Newly released papers reveal a startling lack of unity in Government circles over how to respond to the 1982 Argentine invasion

Letter: Policing Ulster

Sir: Fergal Keane (Comment, 24 November) refers to the withdrawal by Donegal Celtic from their match against RUC.

Parliament: Patten rules himself out of Mayoral race


Don't drop your tights, Lord Irvine

Dressed like a glittering beadle, he can blame his true ludicrousness on something else

Leading Article: Europe must connect with the people

THE EUROPEAN Union is heading for trouble. The single currency starts in eight weeks, and new countries are set to join in a few years' time. Yet the basic structure of its central bureaucracy is unchanged since it was set up as a community of six nations in 1957. So we say, as an unashamedly pro-European newspaper, that the EU will retain its legitimacy among the peoples of Europe only if it derives more direct democratic authority from them.

Downing Street is not so far from Clapham Common

WE HAVE most of us done it at one time or another. The cause may be drink, lust, a desire to show off or, more usually, simple foolishness. We may act on impulse, going for a silly walk with troublesome consequences. Usually they last only a few days. What the newspapers call a gaffe - one of those words, like "zany", used exclusively by the press rather than in ordinary discourse - can commonly be repaired by an apology, a note, a present, most of all the passage of time. The embarrassment can still bring a blush to the cheek at the mere thought. But it can equally well become the foundation for a humorous anecdote, polished over the years by endless retelling, at first amusing, finally tedious.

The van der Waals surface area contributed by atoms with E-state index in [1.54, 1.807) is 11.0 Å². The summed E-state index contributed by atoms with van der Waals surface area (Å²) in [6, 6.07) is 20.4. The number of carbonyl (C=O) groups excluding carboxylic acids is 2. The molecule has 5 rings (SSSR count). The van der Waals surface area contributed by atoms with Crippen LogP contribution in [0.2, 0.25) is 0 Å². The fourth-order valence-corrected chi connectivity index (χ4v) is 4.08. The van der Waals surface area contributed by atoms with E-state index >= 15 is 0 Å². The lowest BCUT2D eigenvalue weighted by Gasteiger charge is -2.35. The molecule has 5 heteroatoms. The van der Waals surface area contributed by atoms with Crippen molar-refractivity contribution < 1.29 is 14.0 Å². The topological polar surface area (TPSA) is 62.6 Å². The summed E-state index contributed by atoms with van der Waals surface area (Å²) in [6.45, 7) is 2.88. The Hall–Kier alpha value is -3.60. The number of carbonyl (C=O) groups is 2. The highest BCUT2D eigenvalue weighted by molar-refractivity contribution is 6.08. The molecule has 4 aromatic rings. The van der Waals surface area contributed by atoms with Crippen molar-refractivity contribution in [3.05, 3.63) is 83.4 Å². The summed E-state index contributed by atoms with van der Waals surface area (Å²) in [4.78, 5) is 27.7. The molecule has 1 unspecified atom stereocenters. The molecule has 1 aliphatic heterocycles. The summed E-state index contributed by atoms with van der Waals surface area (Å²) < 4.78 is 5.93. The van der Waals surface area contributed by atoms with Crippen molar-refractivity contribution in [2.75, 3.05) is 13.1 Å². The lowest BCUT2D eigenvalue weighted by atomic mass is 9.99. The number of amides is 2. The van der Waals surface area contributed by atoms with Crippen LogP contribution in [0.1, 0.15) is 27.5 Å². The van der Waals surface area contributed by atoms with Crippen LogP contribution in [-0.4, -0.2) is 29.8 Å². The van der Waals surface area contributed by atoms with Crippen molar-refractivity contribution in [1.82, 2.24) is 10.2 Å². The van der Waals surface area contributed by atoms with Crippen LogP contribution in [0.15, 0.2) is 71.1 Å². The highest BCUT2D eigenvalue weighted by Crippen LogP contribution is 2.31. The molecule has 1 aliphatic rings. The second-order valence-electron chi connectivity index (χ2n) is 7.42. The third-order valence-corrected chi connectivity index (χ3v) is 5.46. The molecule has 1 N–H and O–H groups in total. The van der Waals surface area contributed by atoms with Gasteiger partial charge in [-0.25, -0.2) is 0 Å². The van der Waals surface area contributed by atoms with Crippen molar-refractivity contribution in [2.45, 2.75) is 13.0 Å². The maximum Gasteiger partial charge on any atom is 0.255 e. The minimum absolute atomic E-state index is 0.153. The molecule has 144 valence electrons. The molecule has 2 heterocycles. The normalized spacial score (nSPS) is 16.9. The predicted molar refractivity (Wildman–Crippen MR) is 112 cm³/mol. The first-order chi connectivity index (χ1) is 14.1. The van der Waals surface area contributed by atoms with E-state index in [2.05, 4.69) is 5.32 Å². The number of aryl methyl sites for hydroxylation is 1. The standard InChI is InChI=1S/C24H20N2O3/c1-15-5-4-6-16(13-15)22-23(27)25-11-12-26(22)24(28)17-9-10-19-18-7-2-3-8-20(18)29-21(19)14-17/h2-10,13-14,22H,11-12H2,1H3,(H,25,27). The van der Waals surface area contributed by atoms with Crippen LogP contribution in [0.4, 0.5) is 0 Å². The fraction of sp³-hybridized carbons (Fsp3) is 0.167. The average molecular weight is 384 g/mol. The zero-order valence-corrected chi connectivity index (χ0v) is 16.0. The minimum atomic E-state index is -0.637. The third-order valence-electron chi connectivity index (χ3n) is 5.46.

Patten's visit makes waves in Hong Kong

THE FIRST return visit to Hong Kong by Chris Patten, the last colonial governor, has sent officials of the new government into a spin.

Peking link for Patten's aide

Peking link for Patten's aide

Cassell spurns MacMillan

CASSELL, the publisher behind titles ranging from Nick Hornby's Fever Pitch to the Catechism of the Catholic church, looked set to lose its independence yesterday as rival publisher MacMillan launched a hostile takeover bid.

Pupils should be awkward, says Patten

SCHOOLS SHOULD teach their pupils to be awkward and cussed, Chris Patten, the former governor of Hong Kong and a former Conservative education minister, said yesterday.

Comment: A few of my pet hates

Trying to buy a tortoise had turned into a kind of job interview that I was rapidly failing

Comment: Why all radicals should support William Hague

GOSSIP among the more alert Conservatives is of a gathering in August at the home of Lord Howe, Sir Geoffrey Howe as he once was. Mr Kenneth Clarke was there. So too was Sir Leon Brittan. Mr Stephen Dorrell and Mr Chris Patten were there in spirit. Certainly Mr Dorell did quite a bit of summer briefing for the cause under discussion.

The Deborah Ross Interview: Chris Patten - He's a JOLLY DECENT chap but isn't his book a bit self-congratulatory?

Lunchtime in Bibendum, a smart Conran eatery situated on a corner of smart Fulham Road and even smarter Sloane Avenue. I arrive early - which is good, because it shows me for the fine professional I am - but rather dirty, which is not so good, obviously. A quick coffee round the corner had, I am afraid, ended with most of it spilling down my trousers. My trousers are a very pale blue. The coffee is a very dark brown. You get the picture, I think.

Rebels to Hague: Where's the beef?

Tory party: Left-wingers bemoan `policy vacuum' while Shadow Cabinet brain-storms

Tory Euro-rebels accuse Hague of `lacking vision'

TORY LEFT-WINGERS will open a new front in their battle with William Hague tomorrow by accusing him of failing to set out a clear vision of what the party stands for.

It's my party and I'll criticise it if I want to...

TERROR AND farce - maybe even the end of civilisation as we know it - so occupy our minds this holiday weekend that it is easy to overlook the ordinary miseries of British party political life. These are, at any rate, unhappy times for dissenters and radicals in the Labour Party.
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